The World Economic Forum in Davos is an ideal platform for leaders to draw attention to their own interests. Italian Prime Minister Mario Monti campaigns while IMF head Christine Lagarde talks like a visionary.
With parliamentary elections slated for February, Mario Monti used his appearance at Davos to boost his election campaign.
The government-appointed interim prime minister first thanked Italian citizens for enduring and supporting the numerous harsh reforms he initiated over the past 14 months.
Then he took aim at his predecessor, Silvio Berlusconi, who plans to run for office again in the upcoming election. Without mentioning Berlusconi by name, Monti said that the former government had run the country to the brink of disaster.
For years, Italy has lived "with the illusion that we could promise change without delivering any real reforms," he said.
The country has dodged numerous challenges in this millennium, such as globalization, technological innovation and an aging population, and has delayed important decisions. As a result, high taxes and a debt crisis are paralyzing the country, Monti said.
Monti, a nonpartisan leader at the helm of a technocratic government since November 2011, has introduced a number of reforms in various areas, such as pensions and the energy, financial and retail sectors where he has created greater competition. According to the Organization for Economic Co-operation (OECD), the reforms have generated 0.4 percent additional annual economic growth.
Monti said he never once blamed Europe for the cuts, which have often been severe. "I always said…we must do this in our interest and (that of) future generations of Italians."
Criticism of Merkel
But in Davos, Monti was not sparing of criticism of his European counterparts, including German Chancellor Angela Merkel, although he again did not mention any names. Northern Europeans, he said, had failed for a long time to understand that the debt crisis couldn't be resolved with austerity measures alone. Every country needs to clean up its finances, he said, adding that it had been a tough fight, both intellectually and politically, to convince the northern eurozone countries that this would not be sufficient if the markets no longer fully trusted the common currency.
Monti also commented on the plan of British Prime Minister David Cameron to hold a referendum on whether the country should stay in or drop out of the European Union. "I am confident if there is to be a referendum, the UK citizens will decide to stay in the EU and continue to shape its future," he said. "The EU does not need unwilling Europeans – we desperately need willing Europeans."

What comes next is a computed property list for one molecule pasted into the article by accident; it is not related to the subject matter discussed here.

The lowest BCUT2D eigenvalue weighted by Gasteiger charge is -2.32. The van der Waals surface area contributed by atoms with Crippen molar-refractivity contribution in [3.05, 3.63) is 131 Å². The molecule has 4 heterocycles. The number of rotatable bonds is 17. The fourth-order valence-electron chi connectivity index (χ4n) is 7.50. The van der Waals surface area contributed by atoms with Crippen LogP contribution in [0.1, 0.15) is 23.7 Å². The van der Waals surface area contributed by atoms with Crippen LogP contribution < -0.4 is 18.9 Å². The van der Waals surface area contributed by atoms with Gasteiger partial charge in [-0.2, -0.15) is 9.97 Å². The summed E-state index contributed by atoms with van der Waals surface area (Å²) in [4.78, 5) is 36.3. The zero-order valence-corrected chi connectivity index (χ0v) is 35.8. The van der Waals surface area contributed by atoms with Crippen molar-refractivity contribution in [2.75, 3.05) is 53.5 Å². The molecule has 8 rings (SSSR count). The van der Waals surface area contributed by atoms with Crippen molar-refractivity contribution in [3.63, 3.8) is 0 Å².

Calls for greater equality
Monti ended his speech in campaign mode, with an eye to the Italian parliamentary election in February. He said he has decided to lead a civic society movement. "I see a need for a new form of politics beyond old traditional coalitions," he said. "I call on the vibrant forces of society, of which there are enormous strengths in Italy, to support an agenda of reforms." The goal, he added, is to establish a competitive social market economy in Italy and Europe.
In particular, underprivileged Europeans have a right to see this plan implemented, Monti said. Millions of unemployed Europeans are victims of governments that have been weak in combating tax evasion, corruption and vested interests.
Unlike Monti, Christine Lagarde, director of the International Monetary Fund (IMF), has no election campaign to run. She has frequently been at odds with European politicians, however, on the best approach to overcome the sovereign debt crisis. But she chose not to delve into any details about the debt crisis, mentioning only that the world economy would grow slower this year than originally forecast, according to the latest IMF economic outlook.
Instead, Lagarde used the forum to "take a break from looking at short-term developments" to look into the future. In 2025, she said, two-thirds of the world's population will live in Asia. Already today, more than 60 percent of people in Africa and the Arab countries are younger than 30. These demographics will require a new economic form with fewer barriers, more transparency, greater opportunities for women and a more equitable distribution of wealth, she said.
Risk of social inequality
"I believe that the economics profession and the policy community have downplayed inequality for too long," Lagarde said. "Now all of us have a better understanding that a more equal distribution of income allows for more economic stability, more sustained economic growth and healthier societies with stronger bonds of cohesion and trust."
A study commissioned by the World Economic Forum identified the growing gap between rich and poor as one of the largest threats to the global economy. Education, social security systems and minimum wages could help, she urged.
Equal rights for men and women are another important point that could have a positive impact on the economy, Lagarde said. She also warned that the destruction of the environment, especially global warming, poses a huge threat. Unless action were taken to combat global warming, she said, the next generation would be "roasted, toasted, fried and grilled."
In the future, the global economy will be increasingly impacted by the developing countries and emerging economies, Lagarde said. The most recent IMF economic projection shows average economic growth of 5.5 percent in developing countries and emerging markets, while growth has stagnated in the eurozone.